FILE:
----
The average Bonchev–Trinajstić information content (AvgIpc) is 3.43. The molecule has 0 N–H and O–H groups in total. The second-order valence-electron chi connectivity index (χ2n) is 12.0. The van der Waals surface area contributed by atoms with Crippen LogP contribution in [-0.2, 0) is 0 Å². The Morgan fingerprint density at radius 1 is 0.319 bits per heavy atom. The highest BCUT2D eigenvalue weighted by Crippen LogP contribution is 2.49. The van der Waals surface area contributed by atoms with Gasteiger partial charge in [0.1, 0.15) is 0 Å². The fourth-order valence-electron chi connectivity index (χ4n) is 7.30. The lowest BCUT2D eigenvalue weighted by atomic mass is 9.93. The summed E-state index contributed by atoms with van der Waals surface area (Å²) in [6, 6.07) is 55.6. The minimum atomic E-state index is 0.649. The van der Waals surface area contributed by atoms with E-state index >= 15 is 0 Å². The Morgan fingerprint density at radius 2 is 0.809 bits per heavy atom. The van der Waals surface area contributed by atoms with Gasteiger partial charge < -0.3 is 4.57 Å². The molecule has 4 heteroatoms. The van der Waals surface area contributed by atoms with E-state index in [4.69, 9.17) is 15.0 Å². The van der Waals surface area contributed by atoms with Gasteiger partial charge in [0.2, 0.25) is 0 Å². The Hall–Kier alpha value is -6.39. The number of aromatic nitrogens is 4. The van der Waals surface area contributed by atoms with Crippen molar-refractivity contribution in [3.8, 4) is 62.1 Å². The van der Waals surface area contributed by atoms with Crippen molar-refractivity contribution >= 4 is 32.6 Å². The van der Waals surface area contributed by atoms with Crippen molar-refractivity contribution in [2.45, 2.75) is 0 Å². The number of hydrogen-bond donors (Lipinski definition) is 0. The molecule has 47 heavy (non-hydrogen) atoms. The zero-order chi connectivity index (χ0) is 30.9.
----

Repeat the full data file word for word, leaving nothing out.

The average Bonchev–Trinajstić information content (AvgIpc) is 3.43. The molecule has 0 N–H and O–H groups in total. The second-order valence-electron chi connectivity index (χ2n) is 12.0. The van der Waals surface area contributed by atoms with Crippen LogP contribution in [-0.2, 0) is 0 Å². The Morgan fingerprint density at radius 1 is 0.319 bits per heavy atom. The highest BCUT2D eigenvalue weighted by Crippen LogP contribution is 2.49. The van der Waals surface area contributed by atoms with Gasteiger partial charge in [0.1, 0.15) is 0 Å². The fourth-order valence-electron chi connectivity index (χ4n) is 7.30. The lowest BCUT2D eigenvalue weighted by atomic mass is 9.93. The summed E-state index contributed by atoms with van der Waals surface area (Å²) in [6, 6.07) is 55.6. The minimum atomic E-state index is 0.649. The van der Waals surface area contributed by atoms with E-state index >= 15 is 0 Å². The Morgan fingerprint density at radius 2 is 0.809 bits per heavy atom. The van der Waals surface area contributed by atoms with Gasteiger partial charge < -0.3 is 4.57 Å². The molecule has 4 heteroatoms. The van der Waals surface area contributed by atoms with E-state index in [4.69, 9.17) is 15.0 Å². The van der Waals surface area contributed by atoms with Gasteiger partial charge in [0.2, 0.25) is 0 Å². The Hall–Kier alpha value is -6.39. The number of aromatic nitrogens is 4. The van der Waals surface area contributed by atoms with Crippen molar-refractivity contribution in [3.8, 4) is 62.1 Å². The van der Waals surface area contributed by atoms with Crippen molar-refractivity contribution >= 4 is 32.6 Å². The van der Waals surface area contributed by atoms with Crippen molar-refractivity contribution in [2.45, 2.75) is 0 Å². The number of hydrogen-bond donors (Lipinski definition) is 0. The molecule has 47 heavy (non-hydrogen) atoms. The zero-order chi connectivity index (χ0) is 30.9.